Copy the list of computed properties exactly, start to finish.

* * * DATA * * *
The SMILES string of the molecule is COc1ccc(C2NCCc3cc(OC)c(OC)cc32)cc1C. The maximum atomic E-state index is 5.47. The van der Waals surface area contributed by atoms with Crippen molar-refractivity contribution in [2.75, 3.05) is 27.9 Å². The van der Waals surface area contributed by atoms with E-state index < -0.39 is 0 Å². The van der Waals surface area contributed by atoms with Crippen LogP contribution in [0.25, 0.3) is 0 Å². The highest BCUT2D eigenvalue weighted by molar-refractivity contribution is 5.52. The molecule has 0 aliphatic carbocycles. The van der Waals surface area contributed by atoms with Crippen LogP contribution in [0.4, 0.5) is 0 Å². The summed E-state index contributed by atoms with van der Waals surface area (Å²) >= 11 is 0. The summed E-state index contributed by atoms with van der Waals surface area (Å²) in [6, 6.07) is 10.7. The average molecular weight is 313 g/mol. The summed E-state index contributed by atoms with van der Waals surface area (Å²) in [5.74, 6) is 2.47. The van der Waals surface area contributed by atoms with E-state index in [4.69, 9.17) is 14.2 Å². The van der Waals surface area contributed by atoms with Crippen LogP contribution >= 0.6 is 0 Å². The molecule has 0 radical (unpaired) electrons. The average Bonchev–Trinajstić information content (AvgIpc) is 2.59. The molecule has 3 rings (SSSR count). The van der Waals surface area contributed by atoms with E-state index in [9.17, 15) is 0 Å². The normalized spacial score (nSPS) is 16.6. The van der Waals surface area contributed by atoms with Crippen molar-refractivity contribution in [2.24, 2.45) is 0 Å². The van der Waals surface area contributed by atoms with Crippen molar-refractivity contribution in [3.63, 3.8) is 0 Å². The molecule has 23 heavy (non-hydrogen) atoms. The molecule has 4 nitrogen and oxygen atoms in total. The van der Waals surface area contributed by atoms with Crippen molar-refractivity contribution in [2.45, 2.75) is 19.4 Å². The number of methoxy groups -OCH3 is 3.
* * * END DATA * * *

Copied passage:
The SMILES string of the molecule is COc1ccc(C2NCCc3cc(OC)c(OC)cc32)cc1C. The maximum atomic E-state index is 5.47. The van der Waals surface area contributed by atoms with Crippen molar-refractivity contribution in [2.75, 3.05) is 27.9 Å². The van der Waals surface area contributed by atoms with E-state index < -0.39 is 0 Å². The van der Waals surface area contributed by atoms with Crippen LogP contribution in [0.25, 0.3) is 0 Å². The highest BCUT2D eigenvalue weighted by molar-refractivity contribution is 5.52. The molecule has 0 aliphatic carbocycles. The van der Waals surface area contributed by atoms with Crippen LogP contribution in [0.4, 0.5) is 0 Å². The summed E-state index contributed by atoms with van der Waals surface area (Å²) >= 11 is 0. The summed E-state index contributed by atoms with van der Waals surface area (Å²) in [6, 6.07) is 10.7. The average molecular weight is 313 g/mol. The summed E-state index contributed by atoms with van der Waals surface area (Å²) in [5.74, 6) is 2.47. The van der Waals surface area contributed by atoms with E-state index in [4.69, 9.17) is 14.2 Å². The van der Waals surface area contributed by atoms with Crippen LogP contribution >= 0.6 is 0 Å². The molecule has 0 radical (unpaired) electrons. The average Bonchev–Trinajstić information content (AvgIpc) is 2.59. The molecule has 3 rings (SSSR count). The van der Waals surface area contributed by atoms with E-state index in [9.17, 15) is 0 Å². The normalized spacial score (nSPS) is 16.6. The van der Waals surface area contributed by atoms with Crippen molar-refractivity contribution in [2.24, 2.45) is 0 Å². The van der Waals surface area contributed by atoms with Crippen molar-refractivity contribution in [3.63, 3.8) is 0 Å². The molecule has 23 heavy (non-hydrogen) atoms. The molecule has 4 nitrogen and oxygen atoms in total. The van der Waals surface area contributed by atoms with Crippen molar-refractivity contribution in [2.45, 2.75) is 19.4 Å². The number of methoxy groups -OCH3 is 3.